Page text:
As hard as you and your loved ones try to pick out the absolute perfect present, you’ll inevitably need to return something. The sweater will be the wrong size, the new coffee maker won’t match your kitchen, or that home décor will be just plain hideous—er, not quite your taste.
Almost everyone is in the same boat, though, with almost two-thirds of shoppers making a return over the holiday season, according to data from the . With numbers like that, a “quick” return or exchange can turn into a headache-inducing excursion. Luckily, if you plan correctly, you can be in and out in no time.
To avoid long lines, beat the crowds by arriving right at opening time, typically around 10 a.m., says personal stylist Vanessa Valiente, creator of . “The vast majority of mornings at a store is the slowest, but the slowest mornings are on Sunday,” she says. “This is true year-round and continues to be true during the holidays.” Find out which .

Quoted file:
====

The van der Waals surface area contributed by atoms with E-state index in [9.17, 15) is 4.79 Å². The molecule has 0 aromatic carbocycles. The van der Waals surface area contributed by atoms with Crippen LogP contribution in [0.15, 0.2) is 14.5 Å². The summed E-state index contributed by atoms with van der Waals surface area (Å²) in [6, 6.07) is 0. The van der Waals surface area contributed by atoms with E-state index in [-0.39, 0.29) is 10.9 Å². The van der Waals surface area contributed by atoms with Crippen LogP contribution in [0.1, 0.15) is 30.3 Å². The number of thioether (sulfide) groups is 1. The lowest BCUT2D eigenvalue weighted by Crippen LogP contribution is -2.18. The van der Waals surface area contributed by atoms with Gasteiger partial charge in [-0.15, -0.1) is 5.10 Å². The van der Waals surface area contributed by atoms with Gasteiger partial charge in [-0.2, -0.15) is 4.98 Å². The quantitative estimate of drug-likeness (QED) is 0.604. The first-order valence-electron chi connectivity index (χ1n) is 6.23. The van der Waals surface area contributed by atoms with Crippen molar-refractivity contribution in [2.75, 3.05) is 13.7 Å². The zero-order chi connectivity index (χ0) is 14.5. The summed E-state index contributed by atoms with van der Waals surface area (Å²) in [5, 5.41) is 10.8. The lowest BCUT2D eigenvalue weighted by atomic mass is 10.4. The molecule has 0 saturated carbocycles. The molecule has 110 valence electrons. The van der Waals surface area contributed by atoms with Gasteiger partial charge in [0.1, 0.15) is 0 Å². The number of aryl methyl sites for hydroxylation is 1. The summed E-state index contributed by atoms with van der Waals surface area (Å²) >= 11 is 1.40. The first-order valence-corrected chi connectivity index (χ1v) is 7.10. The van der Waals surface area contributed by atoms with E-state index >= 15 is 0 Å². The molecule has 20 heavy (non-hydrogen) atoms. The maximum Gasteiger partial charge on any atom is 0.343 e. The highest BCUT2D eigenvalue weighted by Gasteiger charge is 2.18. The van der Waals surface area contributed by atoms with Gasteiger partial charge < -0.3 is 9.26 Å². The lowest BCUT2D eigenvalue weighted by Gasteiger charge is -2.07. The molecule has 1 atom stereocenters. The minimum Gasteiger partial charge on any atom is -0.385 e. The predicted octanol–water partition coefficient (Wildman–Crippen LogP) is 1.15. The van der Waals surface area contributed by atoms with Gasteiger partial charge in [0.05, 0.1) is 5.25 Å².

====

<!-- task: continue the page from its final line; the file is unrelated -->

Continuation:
If you can’t get out on a Sunday, weekday mornings—especially Mondays and Tuesdays—usually have shorter lines too, says Sarah Hollenbeck, a shopping and savings expert at . Hitting the shops on a weekday afternoon is also better than heading out after work or on a busy weekend, she says, but notes that the week after Christmas tends to be packed no matter what. Stores offer New Year’s and after-Christmas sales, and shoppers flock in for the items that weren’t checked off their Christmas lists.
But for the best-of-the-best and the worst-of-the-worst, there are two days to take note of. December 26 tends to be extra-busy with people rushing out to make their Christmas returns immediately, says Valiente. On the flip side, shoppers are more inclined to cozy up at home on New Year’s Day. “If you take it easy on New Year’s Eve, you can be the only one in the stores doing returns on the first of the year,” she says. Now that’s starting the new year off right.